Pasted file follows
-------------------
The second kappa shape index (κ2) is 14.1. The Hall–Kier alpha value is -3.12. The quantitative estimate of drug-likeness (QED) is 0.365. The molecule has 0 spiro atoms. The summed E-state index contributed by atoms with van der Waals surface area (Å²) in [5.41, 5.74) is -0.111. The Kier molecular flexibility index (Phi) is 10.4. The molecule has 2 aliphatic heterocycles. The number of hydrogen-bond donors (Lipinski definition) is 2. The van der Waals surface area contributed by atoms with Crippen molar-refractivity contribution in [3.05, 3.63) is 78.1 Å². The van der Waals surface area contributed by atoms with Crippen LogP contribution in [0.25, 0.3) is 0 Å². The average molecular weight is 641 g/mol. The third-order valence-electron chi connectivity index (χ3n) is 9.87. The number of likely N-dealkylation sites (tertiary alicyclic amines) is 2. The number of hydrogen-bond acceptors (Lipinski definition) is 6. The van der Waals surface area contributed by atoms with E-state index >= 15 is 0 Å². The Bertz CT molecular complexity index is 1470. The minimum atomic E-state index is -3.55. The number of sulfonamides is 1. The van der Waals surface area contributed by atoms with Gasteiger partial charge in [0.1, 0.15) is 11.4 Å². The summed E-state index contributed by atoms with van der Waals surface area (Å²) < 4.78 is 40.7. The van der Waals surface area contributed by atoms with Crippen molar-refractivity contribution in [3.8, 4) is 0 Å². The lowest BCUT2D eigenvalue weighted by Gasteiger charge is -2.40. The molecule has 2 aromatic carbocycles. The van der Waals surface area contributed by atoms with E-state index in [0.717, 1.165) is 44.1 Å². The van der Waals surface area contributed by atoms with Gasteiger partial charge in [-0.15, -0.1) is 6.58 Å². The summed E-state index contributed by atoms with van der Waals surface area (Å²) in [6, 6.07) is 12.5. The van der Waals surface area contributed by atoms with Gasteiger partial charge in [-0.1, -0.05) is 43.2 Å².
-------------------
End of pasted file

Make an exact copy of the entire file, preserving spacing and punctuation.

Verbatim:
The second kappa shape index (κ2) is 14.1. The Hall–Kier alpha value is -3.12. The quantitative estimate of drug-likeness (QED) is 0.365. The molecule has 0 spiro atoms. The summed E-state index contributed by atoms with van der Waals surface area (Å²) in [5.41, 5.74) is -0.111. The Kier molecular flexibility index (Phi) is 10.4. The molecule has 2 aliphatic heterocycles. The number of hydrogen-bond donors (Lipinski definition) is 2. The van der Waals surface area contributed by atoms with Crippen molar-refractivity contribution in [3.05, 3.63) is 78.1 Å². The van der Waals surface area contributed by atoms with Crippen LogP contribution in [0.25, 0.3) is 0 Å². The average molecular weight is 641 g/mol. The third-order valence-electron chi connectivity index (χ3n) is 9.87. The number of likely N-dealkylation sites (tertiary alicyclic amines) is 2. The number of hydrogen-bond acceptors (Lipinski definition) is 6. The van der Waals surface area contributed by atoms with E-state index >= 15 is 0 Å². The Bertz CT molecular complexity index is 1470. The minimum atomic E-state index is -3.55. The number of sulfonamides is 1. The van der Waals surface area contributed by atoms with Gasteiger partial charge in [0.1, 0.15) is 11.4 Å². The summed E-state index contributed by atoms with van der Waals surface area (Å²) < 4.78 is 40.7. The van der Waals surface area contributed by atoms with Crippen molar-refractivity contribution in [3.8, 4) is 0 Å². The lowest BCUT2D eigenvalue weighted by Gasteiger charge is -2.40. The molecule has 2 aromatic carbocycles. The van der Waals surface area contributed by atoms with E-state index in [0.717, 1.165) is 44.1 Å². The van der Waals surface area contributed by atoms with Gasteiger partial charge in [-0.15, -0.1) is 6.58 Å². The summed E-state index contributed by atoms with van der Waals surface area (Å²) in [6, 6.07) is 12.5. The van der Waals surface area contributed by atoms with Gasteiger partial charge in [-0.1, -0.05) is 43.2 Å².